Martens died on 21 August 1878. He was buried in St Thomas’s Cemetery at North Sydney alongside his daughter Elizabeth, who had predeceased him. He was survived by his wife and his daughter Rebecca , who had been his pupil. After his death, the Art Committee of the 1879 Sydney International Exhibition announced its intention of mounting a retrospective exhibition of his work, 'deeming it to be a fitting and well-deserved tribute to the memory of the artist, who has done so much towards illustrating the scenery of the colony’.

Martens appears to have been the only free professional painter to settle permanently in Sydney during the first half of the nineteenth century who was able to support a family from the proceeds of his work. He had some involvement with others who passed through. Maurice Felton painted at least one and possibly two portraits of him. When Marshall Claxton came to Sydney in 1850, Martens initially enthused to his brother about the growing friendship between their families and accepted an offer of work space in Claxton’s studio, where he was delighted to learn 'some good dodges in the way of laying on colour’. Sadly, the friendship did not last.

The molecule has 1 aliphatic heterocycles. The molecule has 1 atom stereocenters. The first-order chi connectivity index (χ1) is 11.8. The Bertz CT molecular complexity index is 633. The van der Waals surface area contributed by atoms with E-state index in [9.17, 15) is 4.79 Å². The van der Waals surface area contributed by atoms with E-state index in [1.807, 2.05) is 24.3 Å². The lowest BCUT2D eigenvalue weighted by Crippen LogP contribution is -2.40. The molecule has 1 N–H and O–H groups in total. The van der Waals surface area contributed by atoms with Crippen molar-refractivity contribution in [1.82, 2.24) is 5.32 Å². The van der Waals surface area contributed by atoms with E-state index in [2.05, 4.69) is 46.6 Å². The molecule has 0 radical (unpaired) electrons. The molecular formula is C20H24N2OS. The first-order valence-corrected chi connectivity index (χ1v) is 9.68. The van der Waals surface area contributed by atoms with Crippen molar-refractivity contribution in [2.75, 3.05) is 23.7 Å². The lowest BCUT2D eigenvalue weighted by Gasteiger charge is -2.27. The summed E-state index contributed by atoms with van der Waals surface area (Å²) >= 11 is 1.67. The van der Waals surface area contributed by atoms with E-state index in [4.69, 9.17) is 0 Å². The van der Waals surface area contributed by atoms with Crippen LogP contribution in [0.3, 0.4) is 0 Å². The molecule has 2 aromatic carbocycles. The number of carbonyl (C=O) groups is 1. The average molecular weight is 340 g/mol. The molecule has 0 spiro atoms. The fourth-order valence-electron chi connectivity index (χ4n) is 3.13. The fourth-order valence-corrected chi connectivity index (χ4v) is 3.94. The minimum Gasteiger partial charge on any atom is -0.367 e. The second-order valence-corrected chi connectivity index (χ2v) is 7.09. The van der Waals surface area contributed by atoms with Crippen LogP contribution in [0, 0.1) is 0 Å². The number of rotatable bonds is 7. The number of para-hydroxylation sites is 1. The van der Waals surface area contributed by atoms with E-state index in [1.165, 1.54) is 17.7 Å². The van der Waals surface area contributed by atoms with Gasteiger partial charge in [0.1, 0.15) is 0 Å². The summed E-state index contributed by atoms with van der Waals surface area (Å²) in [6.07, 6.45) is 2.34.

Most other artists in Sydney were part-time painters and Martens was associated with some of them. Samuel Elyard , Frederick Garling and Oswald Bloxsome purchased paintings from him. His shipmate from the Beagle , Captain Owen Stanley , took lessons from him in Sydney and also purchased several paintings. Many years after Robert Russell had been his pupil and long after Russell had moved to Melbourne, Martens was corresponding with him. Perhaps his longest and most productive association was with the architect Edmund Thomas Blacket. After taking drawing lessons from Martens in 1846, Blacket continued to commission work from him until the 1870s and paid, on at least one occasion, by allowing Martens the use of his office-studio.

Martens is a unique figure in colonial painting. Throughout long professional isolation he maintained a consistently high standard of work that was based on soundly considered and articulated theory. Although he kept abreast of developments in England by reading magazines such as the Art Journal , his ideas on the artistic interpretation of landscape were modified by his keen observations of the Australian environment and by local market requirements. His attitude to Australian conditions can be seen in his comment: 'preserving the character and true delineation of the trees, plants etc. in the landscapes of this land … I have ever considered of great consequence so long as it does not amount to absolute servility’. He worked systematically, keeping records of all his commissions and making frequent technical notes. His extant sketchbooks form a comprehensive and well-documented record of his activities, and he used drawings from them, sometimes many years later, as the basis for commissioned watercolours and oils.

Jones, Shar